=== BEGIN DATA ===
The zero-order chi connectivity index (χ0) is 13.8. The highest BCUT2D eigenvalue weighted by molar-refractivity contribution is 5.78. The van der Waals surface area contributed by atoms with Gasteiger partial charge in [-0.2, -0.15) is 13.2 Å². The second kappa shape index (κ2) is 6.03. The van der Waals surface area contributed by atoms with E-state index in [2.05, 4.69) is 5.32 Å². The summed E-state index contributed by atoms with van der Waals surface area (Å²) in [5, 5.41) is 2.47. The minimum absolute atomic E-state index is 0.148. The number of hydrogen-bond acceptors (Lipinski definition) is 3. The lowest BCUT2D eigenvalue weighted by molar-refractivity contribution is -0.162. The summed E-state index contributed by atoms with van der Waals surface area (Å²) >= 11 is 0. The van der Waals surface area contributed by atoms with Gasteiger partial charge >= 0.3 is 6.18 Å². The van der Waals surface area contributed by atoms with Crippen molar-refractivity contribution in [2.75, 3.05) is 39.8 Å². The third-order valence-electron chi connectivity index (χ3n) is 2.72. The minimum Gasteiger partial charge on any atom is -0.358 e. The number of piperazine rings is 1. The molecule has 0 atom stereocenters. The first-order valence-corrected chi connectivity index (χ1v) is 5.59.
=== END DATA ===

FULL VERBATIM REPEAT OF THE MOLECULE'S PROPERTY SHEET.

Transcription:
The zero-order chi connectivity index (χ0) is 13.8. The highest BCUT2D eigenvalue weighted by molar-refractivity contribution is 5.78. The van der Waals surface area contributed by atoms with Gasteiger partial charge in [-0.2, -0.15) is 13.2 Å². The second kappa shape index (κ2) is 6.03. The van der Waals surface area contributed by atoms with E-state index in [2.05, 4.69) is 5.32 Å². The summed E-state index contributed by atoms with van der Waals surface area (Å²) in [5, 5.41) is 2.47. The minimum absolute atomic E-state index is 0.148. The number of hydrogen-bond acceptors (Lipinski definition) is 3. The lowest BCUT2D eigenvalue weighted by molar-refractivity contribution is -0.162. The summed E-state index contributed by atoms with van der Waals surface area (Å²) >= 11 is 0. The van der Waals surface area contributed by atoms with Gasteiger partial charge >= 0.3 is 6.18 Å². The van der Waals surface area contributed by atoms with Crippen molar-refractivity contribution in [2.75, 3.05) is 39.8 Å². The third-order valence-electron chi connectivity index (χ3n) is 2.72. The minimum Gasteiger partial charge on any atom is -0.358 e. The number of piperazine rings is 1. The molecule has 0 atom stereocenters. The first-order valence-corrected chi connectivity index (χ1v) is 5.59.